REGION — California rules have recently become more favorable to homeowners adding a granny flat to their property. Cities are also adding incentives to build an accessory dwelling unit and increase the local affordable housing stock.
A granny flat, or accessory dwelling unit, is a self-contained, 1,200-square-foot or smaller residence, with a separate entrance, partial kitchen that includes a sink, refrigerator and cooking appliances and a bathroom.
The name granny flat reflects that the unit can serve as a residence for an elder family member. The unit can also be rented out. Craigslist listed the rental cost of a granny flat under 530 square feet in Encinitas to run between $1,700 and $1,900 a month.
New state regulations on granny flats went into effect Jan. 1.
State laws limit one accessory dwelling unit per property, that is a maximum of 1,200 square feet, and follows all property setbacks.
State regulations also require one parking space for a newly constructed unit unless it is a half mile from public transit.
Encinitas is in the process of finalizing its regulations that will allow granny flats up to the maximum state allowed 1,200 square feet. The city previously limited granny flats to 750 square feet.
“We’re relaxing the regulations more so than other municipalities in North County with the square footage allowed,” Geoff Plagemann, Encinitas associate planner, said. “Most cities are well below (1,200 square feet).”
Encinitas has waived development services, plan check, building, fire and engineering fees on accessory dwelling units since February. Plagemann said this saves homeowners an average of $3,300 in fees.
The citywide benefit is more affordable housing units.
“The city is looking to create more housing in whatever means possible, this is a really easy way that is conducive to existing neighborhoods,” Plagemann said.
Other city requirements are for the owner to live on site, and granny flats to be rented for a minimum of 30 days to ensure they do not become vacation rentals.
Encinitas City Council will adopt regulations March 14. Then city staff will seek Coastal Commission approval to change city laws.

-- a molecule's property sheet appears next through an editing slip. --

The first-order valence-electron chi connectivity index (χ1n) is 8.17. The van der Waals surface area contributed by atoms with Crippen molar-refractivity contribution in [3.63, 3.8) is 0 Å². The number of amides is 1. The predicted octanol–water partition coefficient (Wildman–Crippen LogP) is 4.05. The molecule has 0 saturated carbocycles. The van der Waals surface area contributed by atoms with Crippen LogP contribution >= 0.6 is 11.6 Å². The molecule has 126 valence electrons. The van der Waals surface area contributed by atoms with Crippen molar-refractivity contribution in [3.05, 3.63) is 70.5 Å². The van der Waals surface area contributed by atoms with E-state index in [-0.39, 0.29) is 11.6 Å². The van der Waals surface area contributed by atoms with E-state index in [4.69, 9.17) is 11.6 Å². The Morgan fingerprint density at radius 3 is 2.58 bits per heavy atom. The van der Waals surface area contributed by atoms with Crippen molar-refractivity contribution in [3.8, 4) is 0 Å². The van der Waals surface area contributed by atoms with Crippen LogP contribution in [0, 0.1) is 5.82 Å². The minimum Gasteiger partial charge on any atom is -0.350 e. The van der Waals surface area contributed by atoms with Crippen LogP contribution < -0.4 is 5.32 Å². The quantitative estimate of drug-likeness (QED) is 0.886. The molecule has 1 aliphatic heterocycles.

Oceanside updated its accessory dwelling unit regulations last year.
It, too, allows units up to 1,200 square feet. The city also stipulates that units must be a minimum of 350 square feet.
Like its neighbor to the south, Oceanside requires homeowners to live on site, and granny flats to be rented for a minimum of 30 days as a primary residence.
Oceanside does not charge homeowner impact fees, because granny flats are not new construction.
City regulations also ensure there is one off-street parking space per each bedroom unit, and require parking to be replaced elsewhere on the property if a garage is converted to a unit. As stated in statewide rules, a parking exemption applies if the unit is within a half mile of public transit.
Homeowners who are considering adding a granny flat need the space, money, designer and an understanding of city regulations to move forward with the build.
Plagemann recommends that residents stop in and talk to city Planning Department staff about their project early on.
“Stop in the front counter and ask some questions,” Plagemann said.
He said it is also important for homeowners to keep abreast of where the city is in updating its regulations. He said for most Encinitas homeowners it is beneficial to wait until new accessory dwelling unit laws are in effect.
Regulations are slightly different for efficiency units, also called junior accessory units, that share a wall with the main home.